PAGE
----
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Differences in brain functional connectivity at resting state in neonates born to healthy obese or normal-weight mothers

International Journal of Obesity volume 40, pages 19311934 (2016) | Download Citation

Abstract

Recent studies have shown associations between maternal obesity at pre- or early pregnancy and long-term neurodevelopment in children, suggesting in utero effects of maternal obesity on offspring brain development. In this study, we examined whether brain functional connectivity to the prefrontal lobe network is different in newborns from normal-weight or obese mothers. Thirty-four full-term healthy infants from uncomplicated pregnancies were included, with 18 born to normal-weight and 16 born to obese mothers. Two weeks after delivery, the infants underwent an magnetic resonance imaging (MRI) examination during natural sleep, which included structural imaging and resting-state functional MRI (fMRI) scans. Independent component analysis was used to identify the prefrontal lobe network, and dual regression was used to compare functional connectivity between groups. Infants born to normal-weight mothers had higher recruiting (P<0.05, corrected) of dorsal anterior cingulate cortex regions to the prefrontal network after adjusting for maternal intelligence quotient, gestational weight gain and infant postmenstrual age, gender, birth weight/length, head circumference and neonatal diet. The functional connectivity strength in dorsal anterior cingulate cortex negatively correlated (P<0.05) with maternal fat mass percentage measured at early pregnancy. This preliminary study indicates that exposure to maternal obesity in utero may be associated with changes in resting-state functional connectivity in the newborn offspring’s brain.

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Acknowledgements

These studies were supported in part by the USDA-ARS Project 6026-51000-010-05S, and the Marion B Lyon Award by the Arkansas Children’s Hospital Research Institute. We thank the staffs of the Arkansas Children’s Nutrition Center Clinical Research Core and the Arkansas Children’s Hospital Radiology MRI team for their assistance with these studies. We also thank Dr Sean Adams and Dr G Andrew James for their helpful discussion as well as reviewing this manuscript.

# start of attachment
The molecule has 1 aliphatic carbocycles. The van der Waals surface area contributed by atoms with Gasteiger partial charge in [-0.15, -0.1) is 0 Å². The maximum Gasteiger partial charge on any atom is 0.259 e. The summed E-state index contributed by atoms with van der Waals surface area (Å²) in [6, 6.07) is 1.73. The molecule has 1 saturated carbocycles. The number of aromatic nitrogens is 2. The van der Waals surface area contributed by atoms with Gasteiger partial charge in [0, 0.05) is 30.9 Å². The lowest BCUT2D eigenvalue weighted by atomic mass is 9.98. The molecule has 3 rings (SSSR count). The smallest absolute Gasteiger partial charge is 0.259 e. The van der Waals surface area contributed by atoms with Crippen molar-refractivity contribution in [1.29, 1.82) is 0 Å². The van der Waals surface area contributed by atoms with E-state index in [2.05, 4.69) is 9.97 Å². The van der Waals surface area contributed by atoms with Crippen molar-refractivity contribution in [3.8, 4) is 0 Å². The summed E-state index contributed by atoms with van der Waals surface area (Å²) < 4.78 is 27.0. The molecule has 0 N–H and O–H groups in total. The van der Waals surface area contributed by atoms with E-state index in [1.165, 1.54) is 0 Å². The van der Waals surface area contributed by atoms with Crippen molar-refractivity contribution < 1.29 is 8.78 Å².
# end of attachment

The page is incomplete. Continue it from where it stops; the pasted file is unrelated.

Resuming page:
Author information

Affiliations

  1. Arkansas Children’s Nutrition Center, Little Rock, AR, USA

    • X Li
    • , A Andres
    • , K Shankar
    • , R T Pivik
    • , T M Badger
    •  & X Ou
  2. Department of Radiology, University of Arkansas for Medical Sciences, Little Rock, AR, USA

    • X Li
    • , C M Glasier
    • , R H Ramakrishnaiah
    • , Y Zhang
    •  & X Ou
  3. Department of Pediatrics, University of Arkansas for Medical Sciences, Little Rock, AR, USA

    • A Andres
    • , K Shankar
    • , R T Pivik
    • , C M Glasier
    • , T M Badger
    •  & X Ou
  4. Arkansas Children’s Research Institute, Little Rock, AR, USA

    • X Ou

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Competing interests

The authors declare no conflict of interest.

Corresponding author

Correspondence to X Ou.

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DOI

https://doi.org/10.1038/ijo.2016.166

Supplementary Information accompanies this paper on International Journal of Obesity website (http://www.nature.com/ijo)